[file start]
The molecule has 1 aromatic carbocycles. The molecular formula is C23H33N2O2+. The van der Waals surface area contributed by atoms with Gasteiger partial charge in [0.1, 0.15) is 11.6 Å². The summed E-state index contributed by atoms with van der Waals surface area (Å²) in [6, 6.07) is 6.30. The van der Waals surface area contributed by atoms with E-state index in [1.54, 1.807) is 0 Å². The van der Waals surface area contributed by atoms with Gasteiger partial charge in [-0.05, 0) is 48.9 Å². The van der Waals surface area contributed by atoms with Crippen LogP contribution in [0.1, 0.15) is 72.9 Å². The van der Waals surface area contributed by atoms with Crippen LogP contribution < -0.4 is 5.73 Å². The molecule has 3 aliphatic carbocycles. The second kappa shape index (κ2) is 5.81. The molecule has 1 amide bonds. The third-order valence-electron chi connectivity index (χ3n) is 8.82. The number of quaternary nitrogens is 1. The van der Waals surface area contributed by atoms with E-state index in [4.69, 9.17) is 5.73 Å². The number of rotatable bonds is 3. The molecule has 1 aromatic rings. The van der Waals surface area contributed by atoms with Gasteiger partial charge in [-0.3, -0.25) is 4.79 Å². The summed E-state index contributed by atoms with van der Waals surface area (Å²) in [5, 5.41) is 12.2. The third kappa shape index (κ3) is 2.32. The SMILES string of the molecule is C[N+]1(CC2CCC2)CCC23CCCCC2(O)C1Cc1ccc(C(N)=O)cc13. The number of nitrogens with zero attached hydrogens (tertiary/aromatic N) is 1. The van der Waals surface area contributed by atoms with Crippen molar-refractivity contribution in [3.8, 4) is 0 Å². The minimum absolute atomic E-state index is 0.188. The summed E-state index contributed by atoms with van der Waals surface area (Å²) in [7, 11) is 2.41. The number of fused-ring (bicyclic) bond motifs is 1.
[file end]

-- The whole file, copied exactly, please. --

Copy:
The molecule has 1 aromatic carbocycles. The molecular formula is C23H33N2O2+. The van der Waals surface area contributed by atoms with Gasteiger partial charge in [0.1, 0.15) is 11.6 Å². The summed E-state index contributed by atoms with van der Waals surface area (Å²) in [6, 6.07) is 6.30. The van der Waals surface area contributed by atoms with E-state index in [1.54, 1.807) is 0 Å². The van der Waals surface area contributed by atoms with Gasteiger partial charge in [-0.05, 0) is 48.9 Å². The van der Waals surface area contributed by atoms with Crippen LogP contribution in [0.1, 0.15) is 72.9 Å². The van der Waals surface area contributed by atoms with Crippen LogP contribution < -0.4 is 5.73 Å². The molecule has 3 aliphatic carbocycles. The second kappa shape index (κ2) is 5.81. The molecule has 1 amide bonds. The third-order valence-electron chi connectivity index (χ3n) is 8.82. The number of quaternary nitrogens is 1. The van der Waals surface area contributed by atoms with E-state index in [4.69, 9.17) is 5.73 Å². The number of rotatable bonds is 3. The molecule has 1 aromatic rings. The van der Waals surface area contributed by atoms with Gasteiger partial charge in [-0.3, -0.25) is 4.79 Å². The summed E-state index contributed by atoms with van der Waals surface area (Å²) in [5, 5.41) is 12.2. The third kappa shape index (κ3) is 2.32. The SMILES string of the molecule is C[N+]1(CC2CCC2)CCC23CCCCC2(O)C1Cc1ccc(C(N)=O)cc13. The number of nitrogens with zero attached hydrogens (tertiary/aromatic N) is 1. The van der Waals surface area contributed by atoms with Crippen molar-refractivity contribution in [3.8, 4) is 0 Å². The minimum absolute atomic E-state index is 0.188. The summed E-state index contributed by atoms with van der Waals surface area (Å²) in [7, 11) is 2.41. The number of fused-ring (bicyclic) bond motifs is 1.